Currently about half way through this book – a fascinating read which looks at the myths and realities of this fantastic creature. The authors have really gone the extra mile here, as the book is packed with verbatim accounts from old countrymen and women who have had generations of experience living alongside these creatures. Who would have thought it’s flesh was so despised as food by those who had little enough to eat that any meat should have been welcome? And yet when killed, the Hare was inevitably sold for cash, rabbit meat, more plentiful being preferred, the Hare being too dark and bloody.
Bob Copper from Sussex sings this –
I keep my dogs and I keep my ferrets,
I have them in my keeping
To catch those hares that run by night
While the gamekeepers lie sleeping.
My dogs and I went out on a cold night
For to view the habitation.
Up jumped a hare and away she did run
Straight into a plantation.
She had not gone a long way in
When something caught her running.
So loudly then I heard her cry
For she knew the dogs were coming.
I took my knife all in my hand,
So quickly for to paunch her.
She was one of the female kind
How glad I was I’d caught her.
Then I’ll go down to some alehouse near
And I’ll drink that hare quite mellow.
I’ll spend a crown and a merry crown too
And say, “I’m a right good fellow.”
the line about drinking the Hare suggesting he has sold the game and drinks the profit rather than her health – or are the two both implied?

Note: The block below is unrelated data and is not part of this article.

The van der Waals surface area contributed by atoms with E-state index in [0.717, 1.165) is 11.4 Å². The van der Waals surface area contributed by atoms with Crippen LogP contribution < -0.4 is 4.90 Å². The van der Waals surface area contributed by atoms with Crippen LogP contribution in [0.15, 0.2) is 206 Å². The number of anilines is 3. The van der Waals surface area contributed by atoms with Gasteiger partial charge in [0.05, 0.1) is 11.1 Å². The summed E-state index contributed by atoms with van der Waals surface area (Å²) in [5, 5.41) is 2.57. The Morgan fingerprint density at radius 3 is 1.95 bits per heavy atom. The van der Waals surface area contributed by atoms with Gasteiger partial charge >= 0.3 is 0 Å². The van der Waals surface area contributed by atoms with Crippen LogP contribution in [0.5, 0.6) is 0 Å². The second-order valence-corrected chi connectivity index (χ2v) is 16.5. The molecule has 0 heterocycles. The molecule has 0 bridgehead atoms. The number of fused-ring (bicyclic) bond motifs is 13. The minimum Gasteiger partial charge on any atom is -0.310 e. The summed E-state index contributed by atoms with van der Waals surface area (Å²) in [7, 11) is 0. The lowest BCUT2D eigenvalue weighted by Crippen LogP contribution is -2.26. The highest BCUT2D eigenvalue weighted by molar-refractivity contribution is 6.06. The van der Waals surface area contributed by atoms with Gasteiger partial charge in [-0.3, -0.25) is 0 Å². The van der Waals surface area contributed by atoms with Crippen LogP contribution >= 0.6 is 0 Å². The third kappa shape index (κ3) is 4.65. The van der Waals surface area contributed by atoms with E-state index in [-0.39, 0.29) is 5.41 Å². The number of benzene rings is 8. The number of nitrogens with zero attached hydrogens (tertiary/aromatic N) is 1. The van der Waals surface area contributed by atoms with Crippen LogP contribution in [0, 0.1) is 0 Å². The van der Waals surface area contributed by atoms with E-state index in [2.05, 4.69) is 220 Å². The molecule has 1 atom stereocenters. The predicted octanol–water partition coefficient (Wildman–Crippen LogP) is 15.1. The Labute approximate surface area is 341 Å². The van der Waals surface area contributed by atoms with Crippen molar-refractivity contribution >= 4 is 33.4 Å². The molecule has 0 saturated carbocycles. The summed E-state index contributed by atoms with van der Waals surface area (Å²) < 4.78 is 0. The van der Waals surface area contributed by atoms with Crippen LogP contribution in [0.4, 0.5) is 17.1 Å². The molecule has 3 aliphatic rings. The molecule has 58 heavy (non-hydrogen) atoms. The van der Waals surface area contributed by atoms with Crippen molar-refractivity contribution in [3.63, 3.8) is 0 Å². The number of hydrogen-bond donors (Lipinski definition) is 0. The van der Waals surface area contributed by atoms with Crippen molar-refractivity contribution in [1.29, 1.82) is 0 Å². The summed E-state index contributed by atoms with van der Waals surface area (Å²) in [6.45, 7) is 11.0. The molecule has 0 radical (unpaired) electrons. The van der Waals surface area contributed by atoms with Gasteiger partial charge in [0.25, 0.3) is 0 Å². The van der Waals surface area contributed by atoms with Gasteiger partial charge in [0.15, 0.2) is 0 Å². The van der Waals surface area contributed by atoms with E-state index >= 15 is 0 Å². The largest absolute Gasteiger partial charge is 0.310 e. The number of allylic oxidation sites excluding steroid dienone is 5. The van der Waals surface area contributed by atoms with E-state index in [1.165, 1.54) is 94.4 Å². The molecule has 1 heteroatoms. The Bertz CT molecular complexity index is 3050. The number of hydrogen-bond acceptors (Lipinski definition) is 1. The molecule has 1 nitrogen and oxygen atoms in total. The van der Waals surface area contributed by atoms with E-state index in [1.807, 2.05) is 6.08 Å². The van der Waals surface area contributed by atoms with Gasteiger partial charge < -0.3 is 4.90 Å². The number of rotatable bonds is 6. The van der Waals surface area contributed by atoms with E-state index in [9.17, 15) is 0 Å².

Here’s an engraving I did years ago, the Hare makes a noble and bold figure with it’s long darl tipped ears and stillness, before it dashes at phenomenal speed across the fields, and how often too it seems to run out onto the road in front of the car to speed ahead before turning off into a field.
Here’s Jon Boden singing Hunting the Hare from his folk song a day project.
Often in folksong the Hare is given the power of narrative and laments its own demise at the hands of hunters and their hounds, a strangely sympathetic tone..
They hunted me up and they hunted me down
At the loop of the burn they did me surround
When up come the huntsman to end all the strife
He says, Leave the hare down and give her play for her life
Bad luck to all sportsmen, to Bowman and Ringwood
They sprinkled the plain with my innocent blood
They let Reynard go free, that cunning old fox
That ate up all the chickens, fat hens and game cocks
Yes now I’m for dying but I know not the crime
To the value of sixpence I ne’er wronged mankind
I never was given to rob or to steal
All the harm that I ever done was crop the heads of green kale
and especially here in this section of the Granemore Hare..
Last night as I lay content in the glen
It was little I thought about dogs or of men
But when going home at the clear light of day
I could hear the long dogs at Young Tornerdon bay
And it being so early I stopped for a while
It was little I thought they were going to meet Coyle
If I had known that I’d have lain near the town
Or tried to get clear ’round those dogs from May Down
And now I am dying, the sport is all done
No more through the green fields ’round Cady I run
Nor feed in the glen on the cold winter’s night
Or go home to my den when it’s breaking daylight
Something I’d not come across until recently, the Three Hares, a mystical motif found across Europe and the Far East.
Note how the three Hares only have three ears, yet each have a pair. Beautiful symmetry.
Clearly these extraordinary creatures have long had a hold over our imaginations. Long may they continue to do so.